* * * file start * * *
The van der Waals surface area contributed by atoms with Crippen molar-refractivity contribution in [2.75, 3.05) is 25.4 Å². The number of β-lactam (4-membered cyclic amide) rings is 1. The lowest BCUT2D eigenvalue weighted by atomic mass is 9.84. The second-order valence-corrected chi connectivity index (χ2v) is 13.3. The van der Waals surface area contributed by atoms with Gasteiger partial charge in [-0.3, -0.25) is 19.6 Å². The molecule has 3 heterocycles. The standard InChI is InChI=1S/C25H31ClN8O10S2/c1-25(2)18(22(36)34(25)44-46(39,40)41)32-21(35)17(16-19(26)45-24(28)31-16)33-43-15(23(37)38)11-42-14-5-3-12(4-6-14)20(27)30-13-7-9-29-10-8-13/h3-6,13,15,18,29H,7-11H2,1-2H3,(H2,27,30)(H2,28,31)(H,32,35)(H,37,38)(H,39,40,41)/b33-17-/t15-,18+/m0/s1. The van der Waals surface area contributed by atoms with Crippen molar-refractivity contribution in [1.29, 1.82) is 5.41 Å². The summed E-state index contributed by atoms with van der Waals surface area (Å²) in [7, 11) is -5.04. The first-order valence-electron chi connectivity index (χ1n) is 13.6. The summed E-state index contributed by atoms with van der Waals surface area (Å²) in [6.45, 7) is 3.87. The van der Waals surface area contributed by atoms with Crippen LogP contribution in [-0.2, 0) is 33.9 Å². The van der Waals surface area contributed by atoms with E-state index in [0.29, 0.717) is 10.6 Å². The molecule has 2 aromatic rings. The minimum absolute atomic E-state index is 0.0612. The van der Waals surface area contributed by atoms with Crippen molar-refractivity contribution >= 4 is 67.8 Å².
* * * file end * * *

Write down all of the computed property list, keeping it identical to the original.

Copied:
The van der Waals surface area contributed by atoms with Crippen molar-refractivity contribution in [2.75, 3.05) is 25.4 Å². The number of β-lactam (4-membered cyclic amide) rings is 1. The lowest BCUT2D eigenvalue weighted by atomic mass is 9.84. The second-order valence-corrected chi connectivity index (χ2v) is 13.3. The van der Waals surface area contributed by atoms with Gasteiger partial charge in [-0.3, -0.25) is 19.6 Å². The molecule has 3 heterocycles. The standard InChI is InChI=1S/C25H31ClN8O10S2/c1-25(2)18(22(36)34(25)44-46(39,40)41)32-21(35)17(16-19(26)45-24(28)31-16)33-43-15(23(37)38)11-42-14-5-3-12(4-6-14)20(27)30-13-7-9-29-10-8-13/h3-6,13,15,18,29H,7-11H2,1-2H3,(H2,27,30)(H2,28,31)(H,32,35)(H,37,38)(H,39,40,41)/b33-17-/t15-,18+/m0/s1. The van der Waals surface area contributed by atoms with Crippen molar-refractivity contribution in [1.29, 1.82) is 5.41 Å². The summed E-state index contributed by atoms with van der Waals surface area (Å²) in [7, 11) is -5.04. The first-order valence-electron chi connectivity index (χ1n) is 13.6. The summed E-state index contributed by atoms with van der Waals surface area (Å²) in [6.45, 7) is 3.87. The van der Waals surface area contributed by atoms with Crippen LogP contribution in [-0.2, 0) is 33.9 Å². The van der Waals surface area contributed by atoms with E-state index in [0.29, 0.717) is 10.6 Å². The molecule has 2 aromatic rings. The minimum absolute atomic E-state index is 0.0612. The van der Waals surface area contributed by atoms with Crippen molar-refractivity contribution >= 4 is 67.8 Å².